Analysis: Lobbyists influence financial reform
Get over it, America.
Wall Street bankers make too much money. The latest example: Goldman Sachs says it has set aside $16.7 billion so far this year for compensation — or about $530,000 per employee. Not bad for a company that a year ago received $10 billion in federal money as well as $12.9 billion from the government’s bailout of American International Group Inc.
Maddening? Sure. But forcing Goldman or any other Wall Street firm to pay employees less won’t help a single unemployed American find a job. It won’t help a single homeowner who can’t afford his mortgage. It won’t help a single credit card user whose fees keep getting jacked up.
If you want something to really make you angry, though, consider this number: $224 million. It’s a lot less than $16.7 billion but it could pack far more punch. That’s the amount the financial industry spent in the first half of this year to lobby Congress to water down regulations aimed at preventing another financial meltdown. And more money is expected to be on the way.
“There is so much happening in the financial sector to be upset about. The bonuses are the least of it,” said Barry Ritholtz, who writes the popular financial blog “The Big Picture” and is the author of the new book “Bailout Nation.” “More importantly, we can’t let the banks own Congress.”
The worry is that the money used for lobbying could lead lawmakers to back down on their promises for reform.
The Obama administration and many members of Congress have told the public repeatedly over the last year that a regulatory overhaul was needed to protect us from another financial disaster, and their constituents back home are counting on them. Trillions of dollars in taxpayer funds have been pumped into the financial system to stabilize markets and prevent big institutions from failing.
But the lobbyists’ influence can already be seen.
Some potential powers have been stripped from the proposed Consumer Financial Protection Agency, which would be a federal watchdog to oversee areas such as mortgages and credit cards.
One requirement that was dropped would have forced banks to make standardized and straightforward “plain vanilla” mortgages available to customers along with other products. For instance, lenders would have had to offer borrowers mortgages with 30-year fixed rates if they also were going to sell adjustable-rate or interest-only loans.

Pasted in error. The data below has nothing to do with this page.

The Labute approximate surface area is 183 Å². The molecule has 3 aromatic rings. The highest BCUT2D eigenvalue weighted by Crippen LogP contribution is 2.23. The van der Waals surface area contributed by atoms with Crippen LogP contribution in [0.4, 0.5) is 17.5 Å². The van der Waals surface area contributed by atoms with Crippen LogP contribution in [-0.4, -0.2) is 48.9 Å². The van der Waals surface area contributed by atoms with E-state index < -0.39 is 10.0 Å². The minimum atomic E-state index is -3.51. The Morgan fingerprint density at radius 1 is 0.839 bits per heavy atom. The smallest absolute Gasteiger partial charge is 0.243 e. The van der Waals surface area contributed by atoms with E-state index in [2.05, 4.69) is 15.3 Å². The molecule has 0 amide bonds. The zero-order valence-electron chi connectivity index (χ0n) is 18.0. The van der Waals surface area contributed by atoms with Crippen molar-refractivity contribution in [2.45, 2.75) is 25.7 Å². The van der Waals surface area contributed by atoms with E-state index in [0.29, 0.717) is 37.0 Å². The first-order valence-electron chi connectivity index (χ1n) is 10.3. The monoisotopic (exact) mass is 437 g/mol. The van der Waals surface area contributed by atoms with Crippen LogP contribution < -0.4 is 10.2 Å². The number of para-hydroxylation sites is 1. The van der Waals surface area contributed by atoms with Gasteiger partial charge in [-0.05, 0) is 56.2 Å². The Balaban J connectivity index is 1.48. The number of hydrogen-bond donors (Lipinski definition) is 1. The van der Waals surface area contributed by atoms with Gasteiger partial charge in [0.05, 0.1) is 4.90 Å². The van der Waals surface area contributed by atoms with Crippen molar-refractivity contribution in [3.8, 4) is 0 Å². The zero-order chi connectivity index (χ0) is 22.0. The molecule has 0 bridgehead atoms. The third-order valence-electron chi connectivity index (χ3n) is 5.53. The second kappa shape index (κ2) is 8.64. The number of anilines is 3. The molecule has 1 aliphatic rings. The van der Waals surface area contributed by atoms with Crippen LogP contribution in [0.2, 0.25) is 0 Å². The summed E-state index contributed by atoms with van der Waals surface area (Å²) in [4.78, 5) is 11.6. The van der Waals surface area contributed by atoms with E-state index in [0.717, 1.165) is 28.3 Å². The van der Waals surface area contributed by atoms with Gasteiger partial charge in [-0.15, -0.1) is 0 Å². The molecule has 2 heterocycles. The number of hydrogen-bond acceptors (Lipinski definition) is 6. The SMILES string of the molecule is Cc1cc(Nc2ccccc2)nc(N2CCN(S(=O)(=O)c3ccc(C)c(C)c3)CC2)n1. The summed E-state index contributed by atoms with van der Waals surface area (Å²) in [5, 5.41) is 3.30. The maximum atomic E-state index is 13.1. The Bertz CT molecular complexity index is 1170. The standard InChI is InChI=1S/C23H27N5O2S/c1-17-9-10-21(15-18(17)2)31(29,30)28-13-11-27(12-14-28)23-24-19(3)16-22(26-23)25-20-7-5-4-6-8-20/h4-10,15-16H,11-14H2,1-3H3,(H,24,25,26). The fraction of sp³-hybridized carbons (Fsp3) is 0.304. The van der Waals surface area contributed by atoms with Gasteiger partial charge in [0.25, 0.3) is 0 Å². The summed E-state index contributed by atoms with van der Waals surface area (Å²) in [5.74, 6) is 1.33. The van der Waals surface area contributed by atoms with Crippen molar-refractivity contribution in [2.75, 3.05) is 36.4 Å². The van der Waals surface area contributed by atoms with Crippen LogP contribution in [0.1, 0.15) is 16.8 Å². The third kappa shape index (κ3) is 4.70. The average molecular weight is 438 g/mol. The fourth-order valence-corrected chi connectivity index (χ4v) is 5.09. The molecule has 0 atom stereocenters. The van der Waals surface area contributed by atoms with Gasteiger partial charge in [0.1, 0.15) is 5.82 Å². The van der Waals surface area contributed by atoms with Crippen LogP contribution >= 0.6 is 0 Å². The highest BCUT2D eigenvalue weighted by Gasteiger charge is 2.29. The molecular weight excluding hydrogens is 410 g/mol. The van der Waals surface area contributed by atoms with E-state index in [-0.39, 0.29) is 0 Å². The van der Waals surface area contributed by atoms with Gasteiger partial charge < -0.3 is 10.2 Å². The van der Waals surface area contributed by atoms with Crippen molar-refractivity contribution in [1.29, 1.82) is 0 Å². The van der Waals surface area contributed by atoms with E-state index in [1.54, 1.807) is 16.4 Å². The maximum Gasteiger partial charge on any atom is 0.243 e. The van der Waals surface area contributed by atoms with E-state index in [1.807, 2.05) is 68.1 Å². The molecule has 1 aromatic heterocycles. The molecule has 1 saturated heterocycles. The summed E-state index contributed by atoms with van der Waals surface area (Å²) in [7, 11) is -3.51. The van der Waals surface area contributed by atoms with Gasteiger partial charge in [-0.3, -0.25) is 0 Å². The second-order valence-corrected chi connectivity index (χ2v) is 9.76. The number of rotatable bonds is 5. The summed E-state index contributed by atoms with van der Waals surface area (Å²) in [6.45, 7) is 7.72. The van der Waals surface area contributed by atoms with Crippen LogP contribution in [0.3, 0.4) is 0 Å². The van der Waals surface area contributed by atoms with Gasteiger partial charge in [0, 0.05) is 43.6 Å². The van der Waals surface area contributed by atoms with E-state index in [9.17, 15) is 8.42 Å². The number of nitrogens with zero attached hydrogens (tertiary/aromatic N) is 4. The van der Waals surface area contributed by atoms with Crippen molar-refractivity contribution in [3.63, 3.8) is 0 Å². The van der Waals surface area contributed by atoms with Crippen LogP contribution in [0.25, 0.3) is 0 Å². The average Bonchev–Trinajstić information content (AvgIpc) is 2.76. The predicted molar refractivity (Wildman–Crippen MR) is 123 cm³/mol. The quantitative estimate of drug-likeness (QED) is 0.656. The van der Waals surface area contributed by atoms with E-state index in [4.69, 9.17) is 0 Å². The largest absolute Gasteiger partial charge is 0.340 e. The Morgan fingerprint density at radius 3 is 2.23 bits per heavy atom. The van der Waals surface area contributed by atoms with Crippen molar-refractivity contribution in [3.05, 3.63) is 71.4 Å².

Lenders also would have had to take additional measures to ensure that their communications with customers are not deceptive.
The House Financial Services Committee is overseeing the creation of the consumer agency. It also has made certain exemptions in a bill focused on tougher oversight of derivatives.
Derivatives are contracts between two or more parties, the value of which is determined by fluctuations in underlying assets like stocks, bonds, commodities and interest rates.
Companies use derivatives to hedge against risk, such as when airlines cover themselves against surging fuel prices. But they are also a means for financial speculation. A form of derivative known as a credit-default swap was partly blamed for the crisis that hit Wall Street last year.
The House bill would impose restrictions on derivatives, forcing companies for the first time to conduct what had been private transactions on regulated exchanges. That’s a positive.
But the bill also grants regulatory exemptions to companies that use derivatives for commercial use, which weakens the transparency of those transactions. Big industrial associations, including the Business Roundtable and U.S. Chamber of Commerce, had lobbied for those kinds of exemptions.
The House Financial Services Committee is one target of financial industry lobbyists, which have given more than $6 million to its members in 2009.
In fact, 27 of that House committee’s 71 members have received more than one-quarter of their total political contributions from the financial industry, according to a study by the Sunlight Foundation, a nonpartisan group that promotes government openness.
“It’s wrong to draw any cause and effect from that,” said committee spokesman Steven Adamske, who pointed to other actions taken by the committee this year in areas like credit-card reform and predatory lending.
But there is certainly lots more lobbying money being put to work in Congress. The pace that the financial, insurance and real estate industries spent on lobbying during the first half of the year puts them on pace to meet last year’s record spending of nearly $460 million, according to the Center for Responsive Politics, a political watchdog group.
Employees and political action committees in those same industries have contributed more than $53 million this year to members of Congress and the political parties.
Lobbyists for financial industry have defended their actions, saying it is within their constitutional right to petition government leaders. That’s certainly true.
It’s also crucial for lawmakers not to falter when it comes to reforming a financial system that broke last fall.